Afghanistan Withdrawal: China Accuses Biden of “Shirking Responsibility”
Strategic planners in Beijing have worried that instability in Afghanistan could spread to Xinjiang, and Islamic extremists in Afghanistan could foster greater unrest among the Muslim Uyghurs.
On Wednesday, Chinese Foreign Minister Wang Yi criticized the United States for its hasty and chaotic withdrawal from Afganistan.
During a meeting of the Shanghai Cooperation Organization, a Eurasian political alliance including China, Russia, India, and five smaller Asian states, the foreign minister called on the United States to do more to curb the Taliban’s strength and to provide greater assistance to the embattled Ghani administration. Wang cited the initial U.S. intervention in Afghanistan as the source of many of the nation’s problems, and argued that by “simply walk[ing] away,” the Biden administration would “create more problems for the Afghan government and dump the ‘burden’ on regional countries.”
The foreign minister suggested that the U.S. withdrawal had been one of the causes for the meeting, arguing that the SCO’s smaller member states, including Pakistan, Uzbekistan, and Tajikistan, would bear the fallout from instability in Afghanistan.
Afghanistan shares a fifty-mile border with China’s Xinjiang Uyghur Autonomous Region, a vast province in northwest China that is home to around thirteen million Uyghurs – three million of whom, according to some sources, are incarcerated in concentration camps. The Chinese treatment of the Uyghurs has been recognized as a “genocide” in the United States, the United Kingdom, and Canada.
Kabul has a complicated relationship with Beijing. While the Chinese have long eyed Afghanistan as a lucrative investment opportunity, given the country’s vast untapped natural resources, the instability and corruption within the country have precluded large-scale investment. Moreover, strategic planners in Beijing have worried that instability in Afghanistan could spread to Xinjiang, and Islamic extremists in Afghanistan could foster greater unrest among the Muslim Uyghurs.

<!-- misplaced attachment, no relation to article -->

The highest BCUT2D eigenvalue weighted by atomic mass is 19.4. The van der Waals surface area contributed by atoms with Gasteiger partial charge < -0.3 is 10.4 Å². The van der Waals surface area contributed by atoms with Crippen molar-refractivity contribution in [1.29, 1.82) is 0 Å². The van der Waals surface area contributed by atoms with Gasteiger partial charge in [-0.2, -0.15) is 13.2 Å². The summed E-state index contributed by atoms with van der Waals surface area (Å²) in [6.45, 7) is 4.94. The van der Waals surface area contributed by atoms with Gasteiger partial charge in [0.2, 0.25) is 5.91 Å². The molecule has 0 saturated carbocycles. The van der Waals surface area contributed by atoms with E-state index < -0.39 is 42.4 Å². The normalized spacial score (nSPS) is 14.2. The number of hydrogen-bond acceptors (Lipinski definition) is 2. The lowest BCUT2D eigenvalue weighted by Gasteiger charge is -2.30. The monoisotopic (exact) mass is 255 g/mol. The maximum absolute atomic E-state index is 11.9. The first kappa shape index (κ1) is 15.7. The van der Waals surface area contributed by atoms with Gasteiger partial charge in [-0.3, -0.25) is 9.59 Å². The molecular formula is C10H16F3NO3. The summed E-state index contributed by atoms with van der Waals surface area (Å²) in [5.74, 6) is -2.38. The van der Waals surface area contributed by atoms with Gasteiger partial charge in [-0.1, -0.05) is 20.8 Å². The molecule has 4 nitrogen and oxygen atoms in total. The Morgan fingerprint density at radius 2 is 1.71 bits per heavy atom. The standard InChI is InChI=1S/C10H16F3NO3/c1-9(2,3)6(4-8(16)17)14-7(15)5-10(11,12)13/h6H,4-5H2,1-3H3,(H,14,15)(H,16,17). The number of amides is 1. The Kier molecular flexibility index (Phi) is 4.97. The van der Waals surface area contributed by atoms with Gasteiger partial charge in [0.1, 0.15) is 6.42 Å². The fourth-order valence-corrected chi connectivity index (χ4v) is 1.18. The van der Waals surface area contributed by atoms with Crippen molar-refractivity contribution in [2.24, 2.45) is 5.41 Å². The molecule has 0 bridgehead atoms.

Islamist groups have a history of operations in Xinjiang. The Turkistan Islamic Party (TIP), an Islamist separatist group seeking to establish a “Turkistan” in Xinjiang, conducted attacks against the Chinese government there before its members were driven underground or into exile—including, in some cases, into Afghanistan. Uyghur militants cooperated with the Taliban in the 1990s, and the United States fought against them during its invasion—and captured and imprisoned several at the Guantanamo Bay detention facility.
The United States classified the TIP as a terrorist organization in 2002 but lifted the designation in 2020 after concluding there was little evidence that the group still existed. Observers suggested that this decision was intended to weaken Beijing’s justifications for its actions in Xinjiang.
Trevor Filseth is a current and foreign affairs writer for The National Interest.